Earlier this year, musician Hamilton Leithauser received something in the mail that he wasn’t expecting — the cremated remains of a person he’d never met. That led to a surreal and engaging thread on Twitter, but it also raised an interesting question, namely — just how often do people’s cremains get sent through the mail? The answer, it turns out, is more often than you might think. But the strangest part might come when the U.S. Postal Service can’t deliver those remains.
As Jalopnik reports, over 400 people’s remains are currently in the custody of the Postal Service. 452 distinctive sets of cremains, in fact — which is about 452 more than I’d ever expected to be in the hands of the USPS or, for that matter, any other entity dedicated to shipping. (Though, as it turns out, the USPS is the only legal way someone can ship cremated remains within the United States. You learn something new every day.)
Earlier this month, the Postal Service released a report on the cremated remains it has in its custody. Some of the findings were, shall we say, unsettling. “The Postal Service was not always in compliance with Cremated Remains acceptance procedures,” the report declares early on. “Specifically, Cremated Remains packages were not always properly labeled.”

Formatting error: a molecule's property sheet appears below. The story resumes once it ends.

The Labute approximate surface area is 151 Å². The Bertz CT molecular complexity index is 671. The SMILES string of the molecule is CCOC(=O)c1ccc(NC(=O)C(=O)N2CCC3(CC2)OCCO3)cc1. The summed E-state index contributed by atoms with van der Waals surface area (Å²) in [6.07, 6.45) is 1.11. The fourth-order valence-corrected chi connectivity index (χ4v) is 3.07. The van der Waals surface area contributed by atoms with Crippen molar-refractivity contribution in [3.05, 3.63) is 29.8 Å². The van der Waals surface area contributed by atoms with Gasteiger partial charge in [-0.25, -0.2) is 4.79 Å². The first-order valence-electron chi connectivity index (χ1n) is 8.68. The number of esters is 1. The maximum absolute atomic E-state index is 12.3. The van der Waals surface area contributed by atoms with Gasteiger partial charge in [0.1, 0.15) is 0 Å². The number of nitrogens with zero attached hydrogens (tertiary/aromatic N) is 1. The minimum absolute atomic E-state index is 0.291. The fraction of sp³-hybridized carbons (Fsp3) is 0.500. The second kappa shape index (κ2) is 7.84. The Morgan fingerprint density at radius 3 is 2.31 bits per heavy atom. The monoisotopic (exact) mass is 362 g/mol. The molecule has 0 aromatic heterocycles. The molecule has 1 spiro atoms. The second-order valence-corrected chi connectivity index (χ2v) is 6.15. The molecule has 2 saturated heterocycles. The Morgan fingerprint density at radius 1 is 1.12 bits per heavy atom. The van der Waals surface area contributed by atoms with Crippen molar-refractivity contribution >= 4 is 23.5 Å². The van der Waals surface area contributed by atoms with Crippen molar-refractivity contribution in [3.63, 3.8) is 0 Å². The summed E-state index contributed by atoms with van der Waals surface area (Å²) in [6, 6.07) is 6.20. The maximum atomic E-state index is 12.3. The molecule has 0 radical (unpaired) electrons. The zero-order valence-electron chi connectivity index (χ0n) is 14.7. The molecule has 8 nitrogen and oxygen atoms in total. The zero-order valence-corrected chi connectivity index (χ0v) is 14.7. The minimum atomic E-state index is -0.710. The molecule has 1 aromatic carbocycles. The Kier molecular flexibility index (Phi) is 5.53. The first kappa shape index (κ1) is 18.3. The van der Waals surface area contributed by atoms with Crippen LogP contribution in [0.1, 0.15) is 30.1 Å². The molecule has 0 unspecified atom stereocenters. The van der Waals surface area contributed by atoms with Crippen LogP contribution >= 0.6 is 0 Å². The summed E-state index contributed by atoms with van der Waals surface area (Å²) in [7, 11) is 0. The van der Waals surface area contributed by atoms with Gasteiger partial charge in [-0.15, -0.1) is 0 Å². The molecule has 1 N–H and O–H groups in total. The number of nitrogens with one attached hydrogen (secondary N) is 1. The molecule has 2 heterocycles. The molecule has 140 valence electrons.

This is not a small matter — as the report details, 165,838 sets of remains were shipped during the 2022 fiscal year, an increase over the 2021 fiscal year, when 147,283 were shipped. Unfortunately, not all of these could be delivered properly — which leads to the eye-opening information that, as per the report, “as of February 27, 2023, the [Mail Recovery Center] had 452 undeliverable and/or unidentifiable Cremated Remains packages, with the oldest dated February 24, 2015.”
Someone Sent Cremated Remains to The Walkmen’s Hamilton LeithauserHe detailed the situation in an epic Twitter thread
As the report notes, this inquiry came about at the request of Senator Mike Braun. It also contains several recommendations for improving the way that the agency handles cremated remains, both in terms of getting people the right packaging for it and ensuring that any such remains reach their destination on time.
“[T]he Postal Service has an opportunity to help reduce potential missing and/or damaged Cremated Remains packages by enhancing packaging requirements,” the report states — which seems like one worth pursuing.
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